mss 004-10-11 (majestic program)

Front cover of program at the Grand Opera House, 1889. Source: Ken McCutchan, MSS 004-10-11.

The Cadick Theatre was to have been built at the corner of 3rd and Sycamore Streets, but the Great Depression struck, and construction never made it past the first floor. In 1937, the Greyhound Bus Station (now the BruBurger Bar) was built atop the theatre’s foundation.

Today’s concert, theatre, and movie venues are wonderful, but almost none of them are so storied or so elegant as these, where being in the building itself was part of the entertainment package. In a later blog, we’ll look at a local theatre from “back in the day” that is still in use, and at one that is in the process of revitalization.

Resources Consulted:

Coures, Kelley.  ‘Drunk Dying.”  Evansville Living, September/October 2011.

HistoricEvansville.com

Willard Library’s online Photography Gallery

MSS 004—Kenneth McCutchan Collection

Posted in Art, Evansville, Indiana, Local history, Theatre | Leave a comment

The House that “Jack” Built

*Post written by Mona Meyer, Archives and Special Collections Metadata Librarian.

Fallingwater Home, n.d. Source: https://bit.ly/2R5t78n

Fallingwater Home, n.d. Source: https://bit.ly/2R5t78n

Gateway Arch, n.d. Source: https://commons.wikimedia.org/wiki/File:St_Louis_night_expblend_cropped.jpg

Gateway Arch, n.d. Source: https://bit.ly/2CMFePf

Sydney Opera House, n.d. Source: https://sco.m.wikipedia.org/wiki/File:Sydney_Opera_House_at_Sunset.jpg

Sydney Opera House, n.d. Source: https://bit.ly/2SwYipR

Eiffel Tower, n.d. Source: https://pixabay.com/en/eiffel-tower-paris-france-travel-3349075/

Eiffel Tower, n.d. Source: https://bit.ly/2FngRp1

Some images are just evocative, aren’t they? You immediately recognize them.  You probably recognize most, if not all of these, even if you don’t know who designed and built them.  For the record, the images goes as followed: Frank Lloyd Wright’s 1935 Fallingwater house in Pennsylvania; the Gateway Arch in St. Louis designed by Eero Saarinen in 1947 and built 1963-1965; the Sydney Opera House, located in the harbor in Sydney, Australia, designed by Danish architect Jørn Utzon and completed in 1973. Finally, everyone knows the Eiffel Tower in Paris, designed and built by Gustav Eiffel, 1887-1889.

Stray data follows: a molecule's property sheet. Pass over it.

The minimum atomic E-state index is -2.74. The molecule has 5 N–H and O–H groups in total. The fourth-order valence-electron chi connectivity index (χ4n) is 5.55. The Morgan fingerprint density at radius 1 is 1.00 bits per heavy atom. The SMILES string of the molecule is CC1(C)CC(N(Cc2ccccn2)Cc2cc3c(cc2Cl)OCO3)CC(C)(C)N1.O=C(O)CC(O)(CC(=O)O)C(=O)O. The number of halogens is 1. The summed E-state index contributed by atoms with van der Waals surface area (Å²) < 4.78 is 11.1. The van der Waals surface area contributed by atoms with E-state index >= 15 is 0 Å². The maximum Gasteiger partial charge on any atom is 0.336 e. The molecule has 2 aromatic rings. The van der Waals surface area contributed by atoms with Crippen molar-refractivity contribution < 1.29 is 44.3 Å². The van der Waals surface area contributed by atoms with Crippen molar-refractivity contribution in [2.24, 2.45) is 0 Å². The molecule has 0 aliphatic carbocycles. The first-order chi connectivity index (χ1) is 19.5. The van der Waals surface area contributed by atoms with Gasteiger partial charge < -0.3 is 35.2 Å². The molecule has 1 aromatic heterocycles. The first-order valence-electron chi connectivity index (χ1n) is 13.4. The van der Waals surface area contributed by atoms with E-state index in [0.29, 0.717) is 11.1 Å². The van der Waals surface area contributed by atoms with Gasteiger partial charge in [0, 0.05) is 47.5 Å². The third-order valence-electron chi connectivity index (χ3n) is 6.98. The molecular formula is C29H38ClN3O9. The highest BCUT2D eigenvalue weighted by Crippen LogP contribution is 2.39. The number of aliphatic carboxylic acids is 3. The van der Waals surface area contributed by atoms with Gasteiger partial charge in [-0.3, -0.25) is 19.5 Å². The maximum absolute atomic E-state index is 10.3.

MSS 089-006

Source: Clifford Shopbell collection, MSS 089-006.

Evansville had its own well-known architect around the turn of the 20th century. Clifford Shopbell never became as famous as these architects (although his name would have been easily recognized here), but he designed and built many local landmarks. Shopbell was born December 8, 1871 in Princeton, Indiana.  His father, George W., was a contractor and builder, so from an early age he was exposed to architecture. After high school graduation, he worked in Indianapolis for 5 years before returning to Evansville to work with a local architect named C.J. Brehmer for several years.  In 1897 he partnered with William J. Harris to open Harris & Shopbell.  This partnership lasted until Harris’ death in 1910, when the firm became Clifford Shopbell & Company Still later it morphed into Shopbell, Fowler & Thole.